7
  1. I have a Roth IRA, but recently my wife and I reached annual income that makes contributions not permitted anymore. We both have 401ks at our work - Does the same rule apply to a Roth 401k?

  2. If we both contribute the maximum to 401k (from my understanding the maximum is 18K each - so 36k?) If hypothetically subtracting 36K from our annual income means we are below the limit for Roth IRA contributions, does that mean we can then invest the $5500 each?

  • 2
    A side point but if you're at the income limit for Roth IRAs, you might want to reconsider if Roth 401(k) really makes the most sense for you. Your tax rate is quite high and you'd likely be better off taking the deduction now unless you expect your tax rate to be higher in retirement. – Craig W Feb 23 '17 at 16:25
  • it's sort of hard for me to predict what my tax rate will be in retirement - i guess if i am "retired" but still making money off investments, would that still put me in a lower tax bracket? i'm also relatively young, so my rational was that tax free earnings would be worth more. – K2xL Feb 24 '17 at 18:08
  • For pre-tax vs. Roth, the primary consideration is tax rate now versus tax rate in retirement. Tax-free earnings aren't more valuable if you're young because whether you're taxed before the growth occurs or after, the math works out the same. The only reason you'd lean toward Roth when you're young is because you're probably making a relatively lower salary than you will later in your career. However, if you're at the Roth income limit, you're probably well into the 28% bracket, so you'd likely be better off taking the tax deduction now. – Craig W Feb 24 '17 at 18:52
11

Does the same rule apply to a Roth 401k?

No - there is no income limit to participate in a Roth 401(k)

If hypothetically subtracting 36K from our annual income means we are below the limit for Roth IRA contributions, does that mean we can then invest the $5500 each?

If the 401(k) is a traditional 401(k) and not a Roth 401(k) then yes, but you'll need to talk to a tax advisor with your specific information to be certain. A Roth 401(k) contribution is after-tax will not change your AGI.

You might also be able to do a back-door Roth contribution by transferring part or all of a traditional IRA to a Roth IRA. Again talk with a tax pro to make sure you execute the conversion correctly.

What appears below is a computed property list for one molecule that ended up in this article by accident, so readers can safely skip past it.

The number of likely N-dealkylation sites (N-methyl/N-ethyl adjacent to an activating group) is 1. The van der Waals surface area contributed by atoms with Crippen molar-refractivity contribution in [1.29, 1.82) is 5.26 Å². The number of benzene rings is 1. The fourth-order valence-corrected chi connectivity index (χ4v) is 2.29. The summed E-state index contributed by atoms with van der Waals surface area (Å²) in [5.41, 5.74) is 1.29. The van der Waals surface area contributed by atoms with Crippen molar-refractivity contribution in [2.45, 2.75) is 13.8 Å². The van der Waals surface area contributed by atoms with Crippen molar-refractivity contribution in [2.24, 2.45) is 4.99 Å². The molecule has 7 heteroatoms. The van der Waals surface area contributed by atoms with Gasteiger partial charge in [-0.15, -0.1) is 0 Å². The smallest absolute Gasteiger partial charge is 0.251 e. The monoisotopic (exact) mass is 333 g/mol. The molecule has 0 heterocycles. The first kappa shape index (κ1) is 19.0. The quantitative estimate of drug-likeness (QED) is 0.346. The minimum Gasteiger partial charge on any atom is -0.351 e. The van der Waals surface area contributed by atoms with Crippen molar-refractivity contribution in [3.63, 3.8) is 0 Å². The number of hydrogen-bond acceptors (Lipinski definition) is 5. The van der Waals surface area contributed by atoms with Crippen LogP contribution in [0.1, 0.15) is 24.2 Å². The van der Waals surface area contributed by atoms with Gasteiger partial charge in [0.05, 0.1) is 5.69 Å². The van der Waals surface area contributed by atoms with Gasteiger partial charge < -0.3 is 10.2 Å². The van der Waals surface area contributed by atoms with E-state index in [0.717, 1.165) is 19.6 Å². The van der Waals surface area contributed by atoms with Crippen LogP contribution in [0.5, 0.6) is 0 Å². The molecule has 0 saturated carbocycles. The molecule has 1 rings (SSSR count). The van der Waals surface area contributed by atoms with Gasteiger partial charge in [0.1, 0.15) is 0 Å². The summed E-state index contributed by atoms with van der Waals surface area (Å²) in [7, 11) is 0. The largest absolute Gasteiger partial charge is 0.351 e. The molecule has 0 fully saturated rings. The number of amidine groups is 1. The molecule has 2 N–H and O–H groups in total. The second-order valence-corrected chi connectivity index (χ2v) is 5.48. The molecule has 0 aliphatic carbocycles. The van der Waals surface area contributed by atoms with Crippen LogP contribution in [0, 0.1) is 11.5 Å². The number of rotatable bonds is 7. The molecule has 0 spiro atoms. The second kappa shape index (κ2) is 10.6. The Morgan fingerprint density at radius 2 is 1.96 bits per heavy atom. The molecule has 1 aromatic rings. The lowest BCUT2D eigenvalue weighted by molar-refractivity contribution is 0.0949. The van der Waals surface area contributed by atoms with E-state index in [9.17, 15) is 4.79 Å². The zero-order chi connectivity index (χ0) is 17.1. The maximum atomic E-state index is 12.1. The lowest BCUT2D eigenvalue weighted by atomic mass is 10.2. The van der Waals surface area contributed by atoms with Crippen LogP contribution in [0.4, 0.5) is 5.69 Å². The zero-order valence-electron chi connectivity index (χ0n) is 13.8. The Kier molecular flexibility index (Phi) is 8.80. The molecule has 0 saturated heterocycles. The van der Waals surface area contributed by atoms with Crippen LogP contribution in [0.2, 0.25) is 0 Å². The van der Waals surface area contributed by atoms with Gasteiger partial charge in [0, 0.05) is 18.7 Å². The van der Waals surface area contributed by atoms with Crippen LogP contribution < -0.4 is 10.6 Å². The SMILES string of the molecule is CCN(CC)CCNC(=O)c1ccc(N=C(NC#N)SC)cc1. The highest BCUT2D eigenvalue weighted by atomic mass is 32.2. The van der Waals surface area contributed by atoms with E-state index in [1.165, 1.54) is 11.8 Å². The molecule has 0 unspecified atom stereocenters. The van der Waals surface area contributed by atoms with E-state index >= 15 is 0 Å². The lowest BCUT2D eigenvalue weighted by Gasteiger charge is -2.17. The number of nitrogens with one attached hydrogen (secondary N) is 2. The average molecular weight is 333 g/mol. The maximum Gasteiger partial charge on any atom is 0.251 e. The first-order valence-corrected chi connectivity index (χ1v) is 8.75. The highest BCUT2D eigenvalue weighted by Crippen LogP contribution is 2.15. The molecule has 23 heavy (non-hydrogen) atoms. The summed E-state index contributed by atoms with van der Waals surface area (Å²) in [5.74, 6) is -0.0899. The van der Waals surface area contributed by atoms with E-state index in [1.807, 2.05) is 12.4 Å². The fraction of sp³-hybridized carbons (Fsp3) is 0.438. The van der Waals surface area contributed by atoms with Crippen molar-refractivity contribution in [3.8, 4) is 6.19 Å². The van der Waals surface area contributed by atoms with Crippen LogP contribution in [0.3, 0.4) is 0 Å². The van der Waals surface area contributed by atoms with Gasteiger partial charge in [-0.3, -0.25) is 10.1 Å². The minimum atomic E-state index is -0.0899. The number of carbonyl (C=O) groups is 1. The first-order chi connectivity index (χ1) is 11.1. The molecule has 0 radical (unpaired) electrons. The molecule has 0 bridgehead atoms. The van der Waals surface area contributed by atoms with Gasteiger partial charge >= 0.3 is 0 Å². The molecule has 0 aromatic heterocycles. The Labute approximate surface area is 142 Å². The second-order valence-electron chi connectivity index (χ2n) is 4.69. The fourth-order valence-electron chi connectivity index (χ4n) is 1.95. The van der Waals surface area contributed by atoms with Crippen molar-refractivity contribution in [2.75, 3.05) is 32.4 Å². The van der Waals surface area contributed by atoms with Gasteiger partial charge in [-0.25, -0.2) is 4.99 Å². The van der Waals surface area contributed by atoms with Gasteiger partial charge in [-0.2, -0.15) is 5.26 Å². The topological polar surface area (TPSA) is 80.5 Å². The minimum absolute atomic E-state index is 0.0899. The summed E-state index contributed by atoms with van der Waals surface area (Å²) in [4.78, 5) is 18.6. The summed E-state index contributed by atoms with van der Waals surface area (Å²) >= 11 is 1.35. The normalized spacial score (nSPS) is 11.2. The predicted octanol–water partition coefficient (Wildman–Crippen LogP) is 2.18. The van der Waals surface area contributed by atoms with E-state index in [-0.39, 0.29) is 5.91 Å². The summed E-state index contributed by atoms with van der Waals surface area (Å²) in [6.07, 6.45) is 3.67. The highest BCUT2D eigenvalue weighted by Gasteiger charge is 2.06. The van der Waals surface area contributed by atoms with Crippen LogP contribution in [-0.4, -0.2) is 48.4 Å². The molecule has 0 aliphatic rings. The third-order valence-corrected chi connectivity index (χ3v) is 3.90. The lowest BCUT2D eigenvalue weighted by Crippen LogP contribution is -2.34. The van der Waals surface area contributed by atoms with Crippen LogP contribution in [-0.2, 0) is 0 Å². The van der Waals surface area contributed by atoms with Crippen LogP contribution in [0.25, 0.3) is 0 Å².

12

As D Stanley correctly stated, no, the income limit doesn't touch the 401(k), Roth or traditional. And, no, the Roth 401(k) deposit doesn't lower your income, and doesn't impact AGI. The traditional IRA deposit/conversion is the way to go.

All that said, I'd ask why you are loading Roth and not using this opportunity for pre-tax deposits? The ideal mix at retirement isn't 100% Roth, nor 100% pre-tax, but the mix that optimizes your lifetime tax bill. Depositing enough money that would have been taxed at 25% or higher, to withdraw it at retirement at 0/10/15 is the optimum mix.

  • 1
    {facepalm} I didn't catch that the Roth contributions were after-tax. I have edited my answer but give you full credit :) – D Stanley Feb 23 '17 at 16:23
  • 1
    Updated mine to agree with your 100% correct answer. And will return to kill the comments as outdated! – JoeTaxpayer Feb 23 '17 at 16:24
  • Actually reading the question again the OP doesn't specify if the 401(k) is roth or not, so maybe I was right the first time :) – D Stanley Feb 23 '17 at 16:25
  • Question is ambiguous. Agreed. – JoeTaxpayer Feb 23 '17 at 16:26
  • Sorry if my question was ambiguous! Happy to clear but still not 100% sure on how i can clarify. my work allows me to defer payments each money to a roth 401k and/or a regular 401k. right now i have it split 750 each month because i'm not sure what the best is, but the total of 1500 each month adds up to the 18k per year. – K2xL Feb 24 '17 at 18:01

Your Answer

By clicking “Post Your Answer”, you agree to our terms of service, privacy policy and cookie policy

Not the answer you're looking for? Browse other questions tagged or ask your own question.